'Creative tensions' around the Leveson Report
- 29 November 2012
- From the section Scotland
In a very different context, Alex Salmond praised the beneficial impact of creative tension. It would seem that there is a fair degree of that phenomenon around with regard to reaction to the Leveson Report.
For one thing, we had the remarkable sight in the Commons of the Prime Minister delivering a response on behalf of the UK Government - followed by the other half of the coalition, Nick Clegg, offering a dissenting perspective.
Mr Cameron has doubts about whether the planned new regulatory body for the press merits statutory underpinning. Mr Clegg, like Labour's Ed Miliband, harbours no such anxieties.
As noted yesterday, press regulation is devolved to Scotland. And Alex Salmond has now formally offered cross-party talks to find a common solution - with a back-up plan of an implementation group to be chaired by a judge.
Again, though, that creative tension is to the fore. To put it simply, there is evident mistrust between the parties at Holyrood.
All three main Opposition parties have now backed the concept of talks - but questioned whether Alex Salmond is the one to lead them, given his proximity to the Murdochs and News Corp in the past.
Mr Salmond notes that his contacts with Rupert Murdoch were far more limited than those of political leaders from UK parties - and that he is vindicated by the Leveson findings.
There is, of course, no prospect of Mr Salmond standing aside from an initiative which he has instigated. That is simply unthinkable. Which, as of tonight, leaves the concept of cross-party talks under question.
So how do we arrive at these two apparently contradictory positions from the reading of a single report? Because the two sides are inclined to focus upon different sections.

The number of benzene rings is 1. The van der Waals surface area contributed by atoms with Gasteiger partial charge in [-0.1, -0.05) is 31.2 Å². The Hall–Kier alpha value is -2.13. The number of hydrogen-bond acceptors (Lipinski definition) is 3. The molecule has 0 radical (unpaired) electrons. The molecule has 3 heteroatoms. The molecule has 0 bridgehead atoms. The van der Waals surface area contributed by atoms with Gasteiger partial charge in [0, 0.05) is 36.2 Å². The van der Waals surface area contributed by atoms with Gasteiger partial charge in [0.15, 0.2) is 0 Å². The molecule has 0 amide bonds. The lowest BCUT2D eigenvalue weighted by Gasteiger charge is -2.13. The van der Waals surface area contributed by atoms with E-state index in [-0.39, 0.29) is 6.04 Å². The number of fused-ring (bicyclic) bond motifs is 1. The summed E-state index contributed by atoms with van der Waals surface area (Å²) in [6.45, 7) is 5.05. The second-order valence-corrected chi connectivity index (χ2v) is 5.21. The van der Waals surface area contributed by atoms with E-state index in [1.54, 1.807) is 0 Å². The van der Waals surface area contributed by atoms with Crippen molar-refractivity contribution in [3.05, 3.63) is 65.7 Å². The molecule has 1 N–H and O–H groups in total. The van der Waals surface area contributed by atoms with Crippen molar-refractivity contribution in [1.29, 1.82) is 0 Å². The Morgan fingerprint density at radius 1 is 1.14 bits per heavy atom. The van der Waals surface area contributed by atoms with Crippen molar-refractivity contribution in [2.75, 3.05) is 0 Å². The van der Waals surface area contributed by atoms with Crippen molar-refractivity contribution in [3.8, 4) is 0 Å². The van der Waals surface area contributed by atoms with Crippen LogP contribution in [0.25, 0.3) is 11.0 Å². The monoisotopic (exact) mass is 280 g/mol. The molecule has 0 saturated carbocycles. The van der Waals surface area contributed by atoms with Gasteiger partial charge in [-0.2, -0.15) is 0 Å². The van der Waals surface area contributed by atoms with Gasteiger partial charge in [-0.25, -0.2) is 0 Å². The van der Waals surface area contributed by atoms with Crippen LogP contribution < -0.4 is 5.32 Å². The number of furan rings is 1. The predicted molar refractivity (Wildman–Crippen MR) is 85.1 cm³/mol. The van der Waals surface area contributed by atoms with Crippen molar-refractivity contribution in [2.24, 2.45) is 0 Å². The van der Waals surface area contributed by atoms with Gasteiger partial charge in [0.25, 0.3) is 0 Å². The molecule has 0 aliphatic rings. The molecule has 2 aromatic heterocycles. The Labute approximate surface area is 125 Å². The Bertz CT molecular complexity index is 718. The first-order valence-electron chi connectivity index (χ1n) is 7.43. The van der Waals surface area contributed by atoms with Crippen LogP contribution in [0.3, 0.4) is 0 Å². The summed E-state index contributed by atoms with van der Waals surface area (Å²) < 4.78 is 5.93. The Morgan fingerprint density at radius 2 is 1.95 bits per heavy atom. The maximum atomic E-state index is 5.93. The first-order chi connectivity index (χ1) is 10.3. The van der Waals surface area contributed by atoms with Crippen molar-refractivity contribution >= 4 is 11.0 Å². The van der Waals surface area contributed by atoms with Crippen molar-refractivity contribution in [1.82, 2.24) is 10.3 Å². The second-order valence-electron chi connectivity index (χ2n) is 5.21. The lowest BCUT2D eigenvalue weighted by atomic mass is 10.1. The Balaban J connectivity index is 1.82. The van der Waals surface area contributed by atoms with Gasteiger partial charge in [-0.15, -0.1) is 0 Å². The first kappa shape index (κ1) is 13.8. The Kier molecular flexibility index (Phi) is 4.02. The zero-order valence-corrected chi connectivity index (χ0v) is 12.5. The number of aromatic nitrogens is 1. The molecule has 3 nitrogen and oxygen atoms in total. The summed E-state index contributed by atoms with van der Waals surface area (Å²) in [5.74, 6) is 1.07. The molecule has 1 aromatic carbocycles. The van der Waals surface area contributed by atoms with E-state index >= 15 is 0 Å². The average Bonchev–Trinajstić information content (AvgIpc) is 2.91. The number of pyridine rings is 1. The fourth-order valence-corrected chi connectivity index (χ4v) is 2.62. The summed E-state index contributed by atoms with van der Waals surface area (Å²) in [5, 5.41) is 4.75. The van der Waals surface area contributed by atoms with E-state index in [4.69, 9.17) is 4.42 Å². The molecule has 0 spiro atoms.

Mr Salmond's critics note the point that he was willing to intervene with the UK Government to back News Corp's takeover of BSkyB. Leveson says that, had the lobbying taken place, it would have rendered the subsequent decision by the UK Government unlawful.
That is because the UKG decision had to be purely upon the issue of media plurality - not the jobs and economy questions pursued by Mr Salmond. In the event, though, no such lobbying took place.
Mr Salmond's critics also note the point that the bid was mentioned in the same conversation as discussion of possible electoral support by The Sun newspaper for the SNP.
However, Mr Salmond points to further findings - and to the conclusion. That there is no evidence of a deal between the FM and James Murdoch trading newspaper support for backing the bid. That the FM was "motivated by an anxiety to help Scottish employment and to benefit Scotland generally".
That, in conclusion, Mr Salmond "cannot be criticised" according to what he actually did - as opposed to what he said he was prepared to do.
Expect a few days, then, of selective quotation - with critics drawing attention to implications and inferences while Mr Salmond points to the summation that he "cannot be criticised" and was defending Scottish jobs.
Then, perhaps, talks can begin. But there too there are pitfalls. Labour's Johann Lamont, for one, has said she is not convinced that there is any need for a distinctive Scots regulator. In response, Mr Salmond says that, if Westminster cannot agree, then Scotland should take the lead.
Creative tension, indeed.